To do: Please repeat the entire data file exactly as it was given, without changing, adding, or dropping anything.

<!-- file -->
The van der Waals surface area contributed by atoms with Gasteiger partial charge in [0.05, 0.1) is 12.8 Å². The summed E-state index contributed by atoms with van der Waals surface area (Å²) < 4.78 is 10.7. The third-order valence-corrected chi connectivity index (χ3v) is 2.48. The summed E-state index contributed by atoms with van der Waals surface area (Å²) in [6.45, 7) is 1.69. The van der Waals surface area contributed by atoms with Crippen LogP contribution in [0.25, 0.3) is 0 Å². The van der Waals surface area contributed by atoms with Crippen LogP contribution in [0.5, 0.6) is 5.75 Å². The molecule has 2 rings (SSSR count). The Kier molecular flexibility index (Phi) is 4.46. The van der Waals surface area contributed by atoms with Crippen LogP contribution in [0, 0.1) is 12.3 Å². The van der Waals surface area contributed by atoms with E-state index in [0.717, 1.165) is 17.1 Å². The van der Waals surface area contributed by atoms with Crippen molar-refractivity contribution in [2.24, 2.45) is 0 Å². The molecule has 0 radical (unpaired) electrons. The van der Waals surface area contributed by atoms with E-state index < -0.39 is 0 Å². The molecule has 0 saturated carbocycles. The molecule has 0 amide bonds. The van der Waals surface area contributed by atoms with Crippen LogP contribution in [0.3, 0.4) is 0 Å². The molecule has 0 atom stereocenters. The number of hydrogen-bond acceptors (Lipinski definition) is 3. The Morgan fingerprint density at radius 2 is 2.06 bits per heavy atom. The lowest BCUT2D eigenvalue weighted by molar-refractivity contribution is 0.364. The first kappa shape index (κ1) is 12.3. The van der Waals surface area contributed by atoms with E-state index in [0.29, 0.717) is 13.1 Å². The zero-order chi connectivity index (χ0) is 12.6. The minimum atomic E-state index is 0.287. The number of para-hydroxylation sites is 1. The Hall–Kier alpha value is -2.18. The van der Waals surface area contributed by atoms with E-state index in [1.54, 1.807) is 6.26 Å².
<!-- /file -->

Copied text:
The van der Waals surface area contributed by atoms with Gasteiger partial charge in [0.05, 0.1) is 12.8 Å². The summed E-state index contributed by atoms with van der Waals surface area (Å²) < 4.78 is 10.7. The third-order valence-corrected chi connectivity index (χ3v) is 2.48. The summed E-state index contributed by atoms with van der Waals surface area (Å²) in [6.45, 7) is 1.69. The van der Waals surface area contributed by atoms with Crippen LogP contribution in [0.25, 0.3) is 0 Å². The van der Waals surface area contributed by atoms with Crippen LogP contribution in [0.5, 0.6) is 5.75 Å². The molecule has 2 rings (SSSR count). The Kier molecular flexibility index (Phi) is 4.46. The van der Waals surface area contributed by atoms with Crippen LogP contribution in [0, 0.1) is 12.3 Å². The van der Waals surface area contributed by atoms with E-state index in [0.717, 1.165) is 17.1 Å². The van der Waals surface area contributed by atoms with Crippen molar-refractivity contribution in [2.24, 2.45) is 0 Å². The molecule has 0 radical (unpaired) electrons. The van der Waals surface area contributed by atoms with E-state index < -0.39 is 0 Å². The molecule has 0 saturated carbocycles. The molecule has 0 amide bonds. The van der Waals surface area contributed by atoms with Crippen LogP contribution in [0.3, 0.4) is 0 Å². The molecule has 0 atom stereocenters. The number of hydrogen-bond acceptors (Lipinski definition) is 3. The Morgan fingerprint density at radius 2 is 2.06 bits per heavy atom. The lowest BCUT2D eigenvalue weighted by molar-refractivity contribution is 0.364. The first kappa shape index (κ1) is 12.3. The van der Waals surface area contributed by atoms with E-state index in [0.29, 0.717) is 13.1 Å². The zero-order chi connectivity index (χ0) is 12.6. The minimum atomic E-state index is 0.287. The number of para-hydroxylation sites is 1. The Hall–Kier alpha value is -2.18. The van der Waals surface area contributed by atoms with E-state index in [1.54, 1.807) is 6.26 Å².